Adelaide Bus Terminal Case Study

Case Study CS0017 - Adelaide Bus Terminal - Commercial Grid Connect

 

Background

 

Tindo, the Kaurna Aboriginal name for sun, is the name of an initiative by Adelaide City Council to deliver a purely electric-powered community bus. Tindo is the first electric bus in the world to be recharged using 100 per cent solar energy.

Tindo is recharged by 50kW BP Solar electricity system. This system is one of the largest grid-connected solar photovoltaic (PV) systems in the state and will make the bus service carbon neutral. Generating almost 70 megawatt-hours of clean electricity each year, the system delivers the energy required to recharge Tindo’s batteries each day. With an operational range of 200 kilometres between charges, the air-conditioned solar electric bus is able to carry up to 27 passengers.

“Tindo and the solar recharging system at the Adelaide Central Bus Station represent a significant investment by the council, in association with the Adelaide Solar City program, into building an environmentally sustainable city for the future,” said Lord Mayor of Adelaide City, Michael Harbison.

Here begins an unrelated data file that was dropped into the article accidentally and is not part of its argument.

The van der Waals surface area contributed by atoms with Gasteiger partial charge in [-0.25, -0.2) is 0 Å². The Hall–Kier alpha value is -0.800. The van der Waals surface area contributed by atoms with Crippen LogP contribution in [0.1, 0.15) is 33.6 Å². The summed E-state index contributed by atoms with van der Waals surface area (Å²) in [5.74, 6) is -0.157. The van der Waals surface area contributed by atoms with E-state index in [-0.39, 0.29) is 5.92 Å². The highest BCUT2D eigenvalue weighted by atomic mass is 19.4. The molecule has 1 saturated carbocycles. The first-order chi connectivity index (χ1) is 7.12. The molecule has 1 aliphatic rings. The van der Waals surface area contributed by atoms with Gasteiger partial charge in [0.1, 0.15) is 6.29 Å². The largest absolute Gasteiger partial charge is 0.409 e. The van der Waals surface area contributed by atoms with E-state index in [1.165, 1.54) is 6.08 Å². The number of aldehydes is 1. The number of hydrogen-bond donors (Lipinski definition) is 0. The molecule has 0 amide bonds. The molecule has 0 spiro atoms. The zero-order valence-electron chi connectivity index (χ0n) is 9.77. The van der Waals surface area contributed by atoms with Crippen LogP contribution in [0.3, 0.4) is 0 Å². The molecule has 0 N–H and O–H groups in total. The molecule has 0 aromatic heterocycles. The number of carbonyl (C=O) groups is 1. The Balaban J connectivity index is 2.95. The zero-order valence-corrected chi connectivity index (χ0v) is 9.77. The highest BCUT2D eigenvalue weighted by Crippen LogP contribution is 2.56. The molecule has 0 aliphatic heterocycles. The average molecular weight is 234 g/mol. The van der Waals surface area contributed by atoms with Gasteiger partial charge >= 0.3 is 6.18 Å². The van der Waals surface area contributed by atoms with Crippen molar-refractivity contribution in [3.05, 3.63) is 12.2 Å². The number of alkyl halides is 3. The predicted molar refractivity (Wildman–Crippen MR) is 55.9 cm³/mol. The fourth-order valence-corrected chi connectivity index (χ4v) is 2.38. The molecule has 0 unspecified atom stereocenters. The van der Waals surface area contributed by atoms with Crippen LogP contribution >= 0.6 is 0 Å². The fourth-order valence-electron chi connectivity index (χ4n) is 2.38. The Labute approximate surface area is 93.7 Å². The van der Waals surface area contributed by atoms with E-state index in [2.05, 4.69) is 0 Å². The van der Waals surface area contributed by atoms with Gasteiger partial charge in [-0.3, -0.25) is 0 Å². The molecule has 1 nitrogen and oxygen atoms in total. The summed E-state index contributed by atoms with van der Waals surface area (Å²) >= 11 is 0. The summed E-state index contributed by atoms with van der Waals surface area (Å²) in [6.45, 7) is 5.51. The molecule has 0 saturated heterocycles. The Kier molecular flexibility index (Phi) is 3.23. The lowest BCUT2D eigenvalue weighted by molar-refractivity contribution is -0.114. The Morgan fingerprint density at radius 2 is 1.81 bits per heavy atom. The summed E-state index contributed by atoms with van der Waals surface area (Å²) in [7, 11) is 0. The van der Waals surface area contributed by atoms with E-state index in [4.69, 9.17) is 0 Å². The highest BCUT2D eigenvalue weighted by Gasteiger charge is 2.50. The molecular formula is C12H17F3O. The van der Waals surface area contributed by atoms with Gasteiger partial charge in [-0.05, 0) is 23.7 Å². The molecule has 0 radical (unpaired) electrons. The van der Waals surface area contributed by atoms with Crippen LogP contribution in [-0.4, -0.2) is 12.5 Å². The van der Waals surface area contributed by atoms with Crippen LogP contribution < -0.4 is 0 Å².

The solar system is located on the top floor of the Bus Station’s multi-level car park and comprises 320 solar panels, eight inverters and a weather station that measures the sunlight, temperature and wind speed. The data is collected and shown live on the Adelaide City Council website.

Everyday Adelaide citizens and visitors to the city will be able to demonstrate environmental leadership by taking a free bus which is also emission-free.

Overview

Location: Adelaide, South Australia
Project participants:

  • Adelaide City Council (Customer)
  • BP Solar (solar design, supply and commissioning)
  • MPower (installation)

Project Completion: December 2007

 

System Features

  • Size: 50kWp
  • Area: 1100m² (including the solar array frames)
  • Estimated electricity generated: 70MWh per year
  • CO² reduction: Approximately 70 tonnes per year
  • System Components: 320 x BP3155N multicrystalline solar panels
  • 8 x 6kW SMC6000A inverters
  • Data acquisition equipment

 

Challenges

The data acquisition system was the first of its kind to be implemented in a BP Solar-designed grid-connect system. The challenges were:

  • Learning how the new equipment functioned and how it would integrate with existing products
  • Coordinating with the Council’s IT department to achieve data retrieval and real-time data display that can be seen on its website

 

This project was also the first commercial system by BP Solar to use the new BP-Solar developed ‘heliobar’ mounting rail. Custom-made structures were designed to interface with the new rail to allow for easy installation. 


 

To top